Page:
Catch A Pulsar By The Tail

Originally discovered by the Fermi Gamma Ray Space Telescope in 2009, Pulsar PSR J0357 had a bit of a surprise for astronomers when NASA’s Chandra X-ray Observatory turned an eye its way. Even though it might be 1,600 light years from Earth and half a million years old, it would appear this object has a cosmic sense of humor. Stretching across 4.2 light years is an enormous tail…

Viewable only at X-ray wavelengths, this incredible cosmic contrail is the longest ever associated with a so-called “rotation- powered” pulsar. Unlike other pulsars, J0357 gets its power from energy depletion as the spin rate decreases. But where did the plumage come from? According to the Chandra data, it may be an emission from energetic particles in the pulsar wind produced while turning around magnetic field lines. While artifacts of this type have been noted before, they’re classed as bow-shocks generated by the supersonic motion of pulsars through space. From there, the wind pulls the particles along behind it as the pulsar passes through interstellar gas.

But Pulsar PSR J0357 isn’t exactly fitting into a neat a tidy category…

According to data taken from Fermi, J0357 is only losing a small amount of energy as its spin rate slows. This means it shouldn’t be producing a particle wind of such proportions. Another anachronism is the placement of the bright portions of the tail – not anywhere near where bow-shocks are associated with pulsars.

“Further observations with Chandra could help test this bow-shock interpretation.” says the Chandra team. “If the pulsar is seen moving in the opposite direction from that of the tail, this would support the bow-shock idea.”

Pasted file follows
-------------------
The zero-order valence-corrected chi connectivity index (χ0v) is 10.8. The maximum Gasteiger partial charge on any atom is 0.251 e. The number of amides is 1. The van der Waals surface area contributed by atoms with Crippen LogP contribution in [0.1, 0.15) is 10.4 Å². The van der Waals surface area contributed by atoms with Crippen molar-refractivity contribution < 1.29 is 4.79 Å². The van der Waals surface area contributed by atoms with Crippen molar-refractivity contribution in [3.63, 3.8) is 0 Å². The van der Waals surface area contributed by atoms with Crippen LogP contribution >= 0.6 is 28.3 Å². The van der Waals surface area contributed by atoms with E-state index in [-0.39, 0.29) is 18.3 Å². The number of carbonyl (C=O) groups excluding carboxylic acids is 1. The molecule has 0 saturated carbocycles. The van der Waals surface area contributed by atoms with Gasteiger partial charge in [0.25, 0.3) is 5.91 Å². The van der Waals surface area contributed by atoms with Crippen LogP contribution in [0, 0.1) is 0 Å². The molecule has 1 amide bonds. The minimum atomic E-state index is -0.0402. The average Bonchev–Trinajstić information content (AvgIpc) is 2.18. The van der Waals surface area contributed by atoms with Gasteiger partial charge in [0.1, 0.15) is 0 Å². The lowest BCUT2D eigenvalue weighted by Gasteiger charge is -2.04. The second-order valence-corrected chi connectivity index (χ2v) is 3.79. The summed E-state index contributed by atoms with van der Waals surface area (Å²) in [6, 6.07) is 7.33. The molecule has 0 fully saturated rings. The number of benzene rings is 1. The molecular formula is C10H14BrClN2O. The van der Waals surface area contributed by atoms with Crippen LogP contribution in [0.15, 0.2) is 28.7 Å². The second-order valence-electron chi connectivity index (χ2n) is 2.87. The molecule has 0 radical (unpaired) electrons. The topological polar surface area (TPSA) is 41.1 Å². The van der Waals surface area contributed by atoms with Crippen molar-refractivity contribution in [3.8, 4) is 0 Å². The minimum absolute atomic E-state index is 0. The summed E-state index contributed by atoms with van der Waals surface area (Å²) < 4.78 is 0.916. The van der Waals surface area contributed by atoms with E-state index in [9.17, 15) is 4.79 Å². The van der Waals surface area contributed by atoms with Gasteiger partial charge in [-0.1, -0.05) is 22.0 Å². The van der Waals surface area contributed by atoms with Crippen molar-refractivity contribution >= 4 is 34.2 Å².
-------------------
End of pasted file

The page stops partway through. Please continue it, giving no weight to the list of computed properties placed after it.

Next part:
Original News Source: Chandra News.

2 Replies to “Catch A Pulsar By The Tail”

  1. Interesting timing, as a paper on a probable pulsar with an X-ray tail was recently posted on arXiv:

    While not positively identified as a pulsar, the source IGR J11014-6103 as observed by XMM-Newton and Swift satellites exhibits an X-ray “tail” of 4 arcmin length (compared to 9 arcmin for the tail described in this article) and seems consistent with a pulsar wind nebula similar to PSR J0357(discussed here) and the Guitar Nebula(PSR B2224+65). Observations with Chandra are proposed to resolve this object’s true nature.

    While not having read the entire paper (thanks for the link Ivan), I did see some interesting tidbits. The paper notes that if J0357 is truly associated with the X-ray “tail” seen by Chandra, the pulsar would likely show “a large space velocity aligned with the tail, in a direction opposite to the tail extension.” The authors further mention that if this were the case, this would indicate the pulsar is moving almost parallel to the plane of the Galaxy, suggesting the object was born out of the Galactic plane (possibly, they note, from a “runaway” high-mass star).

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